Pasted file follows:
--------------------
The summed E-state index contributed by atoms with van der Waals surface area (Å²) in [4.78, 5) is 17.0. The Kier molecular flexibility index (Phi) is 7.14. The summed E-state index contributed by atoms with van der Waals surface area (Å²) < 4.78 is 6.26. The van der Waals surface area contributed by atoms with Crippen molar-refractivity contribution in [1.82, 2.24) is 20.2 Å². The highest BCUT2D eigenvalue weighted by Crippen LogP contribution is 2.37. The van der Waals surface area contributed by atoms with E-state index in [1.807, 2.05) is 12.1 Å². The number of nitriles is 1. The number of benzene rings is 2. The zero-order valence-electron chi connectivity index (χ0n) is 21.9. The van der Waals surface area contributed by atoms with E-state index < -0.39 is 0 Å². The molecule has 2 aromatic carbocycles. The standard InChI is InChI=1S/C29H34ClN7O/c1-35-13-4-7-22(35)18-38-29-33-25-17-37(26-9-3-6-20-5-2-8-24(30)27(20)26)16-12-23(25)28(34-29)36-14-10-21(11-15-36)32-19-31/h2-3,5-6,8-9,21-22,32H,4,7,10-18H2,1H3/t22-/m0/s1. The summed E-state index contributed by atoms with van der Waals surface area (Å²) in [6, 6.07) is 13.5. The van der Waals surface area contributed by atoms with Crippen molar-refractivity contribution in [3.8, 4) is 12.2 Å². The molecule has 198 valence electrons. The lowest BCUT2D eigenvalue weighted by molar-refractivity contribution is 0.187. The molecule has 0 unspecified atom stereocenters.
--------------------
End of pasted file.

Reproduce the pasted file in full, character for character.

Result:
The summed E-state index contributed by atoms with van der Waals surface area (Å²) in [4.78, 5) is 17.0. The Kier molecular flexibility index (Phi) is 7.14. The summed E-state index contributed by atoms with van der Waals surface area (Å²) < 4.78 is 6.26. The van der Waals surface area contributed by atoms with Crippen molar-refractivity contribution in [1.82, 2.24) is 20.2 Å². The highest BCUT2D eigenvalue weighted by Crippen LogP contribution is 2.37. The van der Waals surface area contributed by atoms with E-state index in [1.807, 2.05) is 12.1 Å². The number of nitriles is 1. The number of benzene rings is 2. The zero-order valence-electron chi connectivity index (χ0n) is 21.9. The van der Waals surface area contributed by atoms with E-state index < -0.39 is 0 Å². The molecule has 2 aromatic carbocycles. The standard InChI is InChI=1S/C29H34ClN7O/c1-35-13-4-7-22(35)18-38-29-33-25-17-37(26-9-3-6-20-5-2-8-24(30)27(20)26)16-12-23(25)28(34-29)36-14-10-21(11-15-36)32-19-31/h2-3,5-6,8-9,21-22,32H,4,7,10-18H2,1H3/t22-/m0/s1. The summed E-state index contributed by atoms with van der Waals surface area (Å²) in [6, 6.07) is 13.5. The van der Waals surface area contributed by atoms with Crippen molar-refractivity contribution in [3.8, 4) is 12.2 Å². The molecule has 198 valence electrons. The lowest BCUT2D eigenvalue weighted by molar-refractivity contribution is 0.187. The molecule has 0 unspecified atom stereocenters.